CCTP-506 Fundamentals of Technology
Spring for 2017-2018
This course explores the fundamentals of technology through the historical lens of the rise of computing and the Internet. Topics to be covered include information theory, human computer interface, recording and input technologies, computer security, and the worldwide web. The Internet has been one of the most rapid bases for transformation in technological history, and we appear to be only in the first stages of observing and understanding these shifts.
We will begin to unpack the wide implications of this rapid change through a four-pronged approach: (a) understanding the historical rise of the Internet and information technologies; (b) identifying a broader set of transformations that arise from a globally networked communication infrastructure; (c) familiarity with the content and functioning of these technologies (i.e., how they work, both inside and out); and (d) discussion of particular issues and controversies which have emerged from the Internet’s development (including privacy, access, the digital divide, and debates surrounding open-source). Throughout the course, we shall continually consider the convergence of a broad array of information technologies and how this convergence preserves and/or breaks with previous forms of order information.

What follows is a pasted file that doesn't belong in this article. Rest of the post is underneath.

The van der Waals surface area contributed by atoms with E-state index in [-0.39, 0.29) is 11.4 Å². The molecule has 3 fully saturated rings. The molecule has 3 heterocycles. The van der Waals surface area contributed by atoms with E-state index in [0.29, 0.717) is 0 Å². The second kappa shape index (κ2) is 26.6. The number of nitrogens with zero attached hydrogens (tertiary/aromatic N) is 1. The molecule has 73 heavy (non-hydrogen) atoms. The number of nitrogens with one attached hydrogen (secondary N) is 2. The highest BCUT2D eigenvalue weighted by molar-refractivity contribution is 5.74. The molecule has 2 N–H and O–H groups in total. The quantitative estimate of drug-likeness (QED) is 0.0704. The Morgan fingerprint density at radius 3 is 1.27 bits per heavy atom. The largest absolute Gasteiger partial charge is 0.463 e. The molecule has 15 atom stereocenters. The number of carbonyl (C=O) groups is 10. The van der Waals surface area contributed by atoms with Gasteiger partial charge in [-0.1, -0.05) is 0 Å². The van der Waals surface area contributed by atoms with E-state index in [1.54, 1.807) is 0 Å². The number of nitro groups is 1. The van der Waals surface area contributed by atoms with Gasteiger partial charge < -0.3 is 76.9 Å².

Classes will be conducted primarily as a lecture, with two in-class exams addressing the content of lectures and assigned readings. Weekly lab sections are also required. A series of hands-on assignments will encourage students to engage both practically and reflexively with the technologies that surround us. The final project will present group research exploring the history, design, and use of a particular technology. Research findings will be collected and mediated through a variety of communication technologies (formal reports, blogs and twitter feeds, an oral and visual presentation, and video).
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